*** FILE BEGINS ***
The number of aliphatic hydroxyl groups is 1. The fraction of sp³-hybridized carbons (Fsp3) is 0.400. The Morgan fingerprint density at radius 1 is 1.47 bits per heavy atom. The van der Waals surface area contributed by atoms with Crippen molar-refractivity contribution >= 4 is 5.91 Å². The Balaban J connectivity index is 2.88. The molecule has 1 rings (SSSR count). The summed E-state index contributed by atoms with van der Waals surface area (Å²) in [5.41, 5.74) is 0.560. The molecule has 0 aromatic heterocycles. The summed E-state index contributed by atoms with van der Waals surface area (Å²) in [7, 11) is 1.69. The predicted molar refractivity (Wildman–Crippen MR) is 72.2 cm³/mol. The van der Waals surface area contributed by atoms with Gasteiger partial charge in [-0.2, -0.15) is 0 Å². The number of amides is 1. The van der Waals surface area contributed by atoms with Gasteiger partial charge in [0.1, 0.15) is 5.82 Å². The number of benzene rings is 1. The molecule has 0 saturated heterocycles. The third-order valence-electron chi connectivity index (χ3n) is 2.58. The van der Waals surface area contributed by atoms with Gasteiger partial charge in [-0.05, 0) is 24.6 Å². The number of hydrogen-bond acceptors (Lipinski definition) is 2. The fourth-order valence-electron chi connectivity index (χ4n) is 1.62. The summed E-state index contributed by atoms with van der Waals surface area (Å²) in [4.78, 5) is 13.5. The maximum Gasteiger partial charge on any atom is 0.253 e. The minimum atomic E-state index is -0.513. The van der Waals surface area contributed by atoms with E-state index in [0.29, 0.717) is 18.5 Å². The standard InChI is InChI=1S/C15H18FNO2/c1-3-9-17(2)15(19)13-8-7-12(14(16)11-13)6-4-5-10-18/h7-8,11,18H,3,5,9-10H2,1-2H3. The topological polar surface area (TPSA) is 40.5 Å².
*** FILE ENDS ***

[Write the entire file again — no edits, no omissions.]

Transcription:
The number of aliphatic hydroxyl groups is 1. The fraction of sp³-hybridized carbons (Fsp3) is 0.400. The Morgan fingerprint density at radius 1 is 1.47 bits per heavy atom. The van der Waals surface area contributed by atoms with Crippen molar-refractivity contribution >= 4 is 5.91 Å². The Balaban J connectivity index is 2.88. The molecule has 1 rings (SSSR count). The summed E-state index contributed by atoms with van der Waals surface area (Å²) in [5.41, 5.74) is 0.560. The molecule has 0 aromatic heterocycles. The summed E-state index contributed by atoms with van der Waals surface area (Å²) in [7, 11) is 1.69. The predicted molar refractivity (Wildman–Crippen MR) is 72.2 cm³/mol. The van der Waals surface area contributed by atoms with Gasteiger partial charge in [-0.2, -0.15) is 0 Å². The number of amides is 1. The van der Waals surface area contributed by atoms with Gasteiger partial charge in [0.1, 0.15) is 5.82 Å². The number of benzene rings is 1. The molecule has 0 saturated heterocycles. The third-order valence-electron chi connectivity index (χ3n) is 2.58. The van der Waals surface area contributed by atoms with Gasteiger partial charge in [-0.05, 0) is 24.6 Å². The number of hydrogen-bond acceptors (Lipinski definition) is 2. The fourth-order valence-electron chi connectivity index (χ4n) is 1.62. The summed E-state index contributed by atoms with van der Waals surface area (Å²) in [4.78, 5) is 13.5. The maximum Gasteiger partial charge on any atom is 0.253 e. The minimum atomic E-state index is -0.513. The van der Waals surface area contributed by atoms with E-state index in [0.29, 0.717) is 18.5 Å². The standard InChI is InChI=1S/C15H18FNO2/c1-3-9-17(2)15(19)13-8-7-12(14(16)11-13)6-4-5-10-18/h7-8,11,18H,3,5,9-10H2,1-2H3. The topological polar surface area (TPSA) is 40.5 Å².